The IRS plans to spend $320 million over 10 years to improve its website, but the agency's plans on how exactly it will do that remain unclear, according to a government watchdog agency.
The IRS has seen increased use of its website over the past several years, and more people are using its e-filing system. In 2011, nearly 80% of individual taxpayer returns were filed electronically, a system that is "more accurate, faster and less expensive for IRS than processing returns filed on paper," according to a recent report by the Government Accountability Office (GAO).
The taxpayer's overall income-tax filing experience could be improved by even more online tools, according to the watchdog agency, and the IRS said it's focused on meeting that challenge with a new website that it will unveil in 2013.
The IRS might not see a proper return on its planned multi-million-dollar investment, however, because the agency "does not have concrete plans that define what additional online services the new website will ultimately provide and how much the services will cost," according to the report.
To be fair, the GAO said IRS officials have begun working on a roadmap to identify online services it wants to provide, but the roadmap lacks "several fundamental elements," the agency said.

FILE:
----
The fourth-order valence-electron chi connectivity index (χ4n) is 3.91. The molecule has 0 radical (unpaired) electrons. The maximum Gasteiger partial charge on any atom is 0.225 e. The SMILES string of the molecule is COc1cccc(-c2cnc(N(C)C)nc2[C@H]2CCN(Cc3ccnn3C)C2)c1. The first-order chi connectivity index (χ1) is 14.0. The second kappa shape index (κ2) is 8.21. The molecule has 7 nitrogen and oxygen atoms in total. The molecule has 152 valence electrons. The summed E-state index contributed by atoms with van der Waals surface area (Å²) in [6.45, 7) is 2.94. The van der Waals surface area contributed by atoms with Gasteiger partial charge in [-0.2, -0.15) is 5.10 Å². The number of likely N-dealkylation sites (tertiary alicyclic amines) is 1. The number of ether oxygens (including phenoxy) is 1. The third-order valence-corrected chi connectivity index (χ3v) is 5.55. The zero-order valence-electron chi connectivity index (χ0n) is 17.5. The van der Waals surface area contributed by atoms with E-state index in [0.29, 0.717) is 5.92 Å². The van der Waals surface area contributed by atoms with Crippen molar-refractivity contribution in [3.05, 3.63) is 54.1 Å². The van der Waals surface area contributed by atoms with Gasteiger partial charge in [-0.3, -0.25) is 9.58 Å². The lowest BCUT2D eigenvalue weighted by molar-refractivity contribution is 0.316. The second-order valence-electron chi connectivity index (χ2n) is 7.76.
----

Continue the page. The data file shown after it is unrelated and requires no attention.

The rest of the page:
Those elements include allowing taxpayers to view their information online; an assessment of the costs and benefits for the new services; time frames for when the services would be available; and plans to revisit the strategy periodically and make revisions based on IRS's priorities, according to the report.
Choosing services that can reduce the number of phone calls to IRS customer service representatives is key to getting the most out of the new site, according to the GAO.
As it develops its new services, the agency should keep in mind that "the extent to which taxpayers can be diverted to the web will allow IRS to assist them at a much lower cost and more quickly," according to the GAO. Therefore, services or information for which taxpayers otherwise would call the agency's phone lines--where average user wait time has been steadily increasing since 2007, even as the number of calls have decreased--would ease the burden on telephone customer service representatives, according to the agency.
Improved search capabilities also should be a focus of the site. The IRS acknowledged that the reason there has been an increase of traffic to its site is likely because taxpayers are "having difficulties locating information," according to the GAO.
Having a more search-friendly site also will reduce the number of phone calls the IRS receives, and improve the agency's return on its investment, according to the GAO.
Although taxpayers are becoming more confident using the IRS website and in particular its e-filing system, there have been kinks in the service. When the agency rolled out a $524 million e-filing system upgrade in 2010, it initially rejected valid tax returns erroneously.
The GAO also criticized the IRS that same year for cybsersecurity weaknesses that might have put taxpayer information at risk.
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